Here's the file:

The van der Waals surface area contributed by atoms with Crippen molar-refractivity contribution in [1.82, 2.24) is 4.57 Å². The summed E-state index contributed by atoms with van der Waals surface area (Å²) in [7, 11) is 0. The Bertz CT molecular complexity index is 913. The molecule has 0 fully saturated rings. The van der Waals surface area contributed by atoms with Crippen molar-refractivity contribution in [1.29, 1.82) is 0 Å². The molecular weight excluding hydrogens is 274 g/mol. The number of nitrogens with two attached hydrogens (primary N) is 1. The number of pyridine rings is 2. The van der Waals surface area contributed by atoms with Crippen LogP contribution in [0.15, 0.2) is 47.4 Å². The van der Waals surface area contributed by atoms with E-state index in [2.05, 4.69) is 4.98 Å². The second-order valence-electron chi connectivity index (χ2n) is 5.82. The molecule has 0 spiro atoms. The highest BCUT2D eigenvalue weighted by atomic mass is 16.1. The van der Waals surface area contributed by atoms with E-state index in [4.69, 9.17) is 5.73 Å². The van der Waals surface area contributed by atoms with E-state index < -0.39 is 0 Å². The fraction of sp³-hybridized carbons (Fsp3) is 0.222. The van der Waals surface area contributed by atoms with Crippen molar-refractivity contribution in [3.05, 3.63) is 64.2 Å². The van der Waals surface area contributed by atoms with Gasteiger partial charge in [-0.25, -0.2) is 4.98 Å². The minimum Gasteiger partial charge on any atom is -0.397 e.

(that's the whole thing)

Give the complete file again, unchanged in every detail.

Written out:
The van der Waals surface area contributed by atoms with Crippen molar-refractivity contribution in [1.82, 2.24) is 4.57 Å². The summed E-state index contributed by atoms with van der Waals surface area (Å²) in [7, 11) is 0. The Bertz CT molecular complexity index is 913. The molecule has 0 fully saturated rings. The van der Waals surface area contributed by atoms with Crippen molar-refractivity contribution in [1.29, 1.82) is 0 Å². The molecular weight excluding hydrogens is 274 g/mol. The number of nitrogens with two attached hydrogens (primary N) is 1. The number of pyridine rings is 2. The van der Waals surface area contributed by atoms with Crippen LogP contribution in [0.15, 0.2) is 47.4 Å². The van der Waals surface area contributed by atoms with E-state index in [2.05, 4.69) is 4.98 Å². The second-order valence-electron chi connectivity index (χ2n) is 5.82. The molecule has 0 spiro atoms. The highest BCUT2D eigenvalue weighted by atomic mass is 16.1. The van der Waals surface area contributed by atoms with E-state index in [4.69, 9.17) is 5.73 Å². The van der Waals surface area contributed by atoms with E-state index < -0.39 is 0 Å². The fraction of sp³-hybridized carbons (Fsp3) is 0.222. The van der Waals surface area contributed by atoms with Crippen molar-refractivity contribution in [3.05, 3.63) is 64.2 Å². The van der Waals surface area contributed by atoms with Gasteiger partial charge in [-0.25, -0.2) is 4.98 Å². The minimum Gasteiger partial charge on any atom is -0.397 e.